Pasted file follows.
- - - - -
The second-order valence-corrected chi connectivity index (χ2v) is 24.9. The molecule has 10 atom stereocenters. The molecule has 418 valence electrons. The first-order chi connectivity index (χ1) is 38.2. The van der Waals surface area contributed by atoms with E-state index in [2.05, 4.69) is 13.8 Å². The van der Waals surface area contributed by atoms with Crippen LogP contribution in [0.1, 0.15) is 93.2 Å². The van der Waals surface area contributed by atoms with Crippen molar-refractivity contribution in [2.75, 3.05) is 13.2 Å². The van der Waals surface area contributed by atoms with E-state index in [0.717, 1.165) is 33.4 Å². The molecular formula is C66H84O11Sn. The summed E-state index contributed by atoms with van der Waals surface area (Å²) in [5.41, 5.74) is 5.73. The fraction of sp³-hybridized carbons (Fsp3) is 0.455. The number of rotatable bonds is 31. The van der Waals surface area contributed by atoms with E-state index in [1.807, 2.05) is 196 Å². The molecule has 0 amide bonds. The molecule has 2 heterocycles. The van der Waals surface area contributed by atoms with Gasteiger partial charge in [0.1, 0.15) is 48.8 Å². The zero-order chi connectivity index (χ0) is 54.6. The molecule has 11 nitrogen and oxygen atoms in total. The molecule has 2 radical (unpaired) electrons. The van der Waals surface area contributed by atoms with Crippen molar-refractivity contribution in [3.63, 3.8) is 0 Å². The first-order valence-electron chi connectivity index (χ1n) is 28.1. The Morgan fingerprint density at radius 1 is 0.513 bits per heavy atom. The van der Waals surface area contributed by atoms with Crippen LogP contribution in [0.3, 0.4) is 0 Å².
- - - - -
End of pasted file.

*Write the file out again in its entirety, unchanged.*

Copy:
The second-order valence-corrected chi connectivity index (χ2v) is 24.9. The molecule has 10 atom stereocenters. The molecule has 418 valence electrons. The first-order chi connectivity index (χ1) is 38.2. The van der Waals surface area contributed by atoms with E-state index in [2.05, 4.69) is 13.8 Å². The van der Waals surface area contributed by atoms with Crippen LogP contribution in [0.1, 0.15) is 93.2 Å². The van der Waals surface area contributed by atoms with Crippen molar-refractivity contribution in [2.75, 3.05) is 13.2 Å². The van der Waals surface area contributed by atoms with E-state index in [0.717, 1.165) is 33.4 Å². The molecular formula is C66H84O11Sn. The summed E-state index contributed by atoms with van der Waals surface area (Å²) in [5.41, 5.74) is 5.73. The fraction of sp³-hybridized carbons (Fsp3) is 0.455. The number of rotatable bonds is 31. The van der Waals surface area contributed by atoms with E-state index in [1.807, 2.05) is 196 Å². The molecule has 0 amide bonds. The molecule has 2 heterocycles. The van der Waals surface area contributed by atoms with Gasteiger partial charge in [0.1, 0.15) is 48.8 Å². The zero-order chi connectivity index (χ0) is 54.6. The molecule has 11 nitrogen and oxygen atoms in total. The molecule has 2 radical (unpaired) electrons. The van der Waals surface area contributed by atoms with Crippen molar-refractivity contribution in [3.63, 3.8) is 0 Å². The first-order valence-electron chi connectivity index (χ1n) is 28.1. The Morgan fingerprint density at radius 1 is 0.513 bits per heavy atom. The van der Waals surface area contributed by atoms with Crippen LogP contribution in [0.3, 0.4) is 0 Å².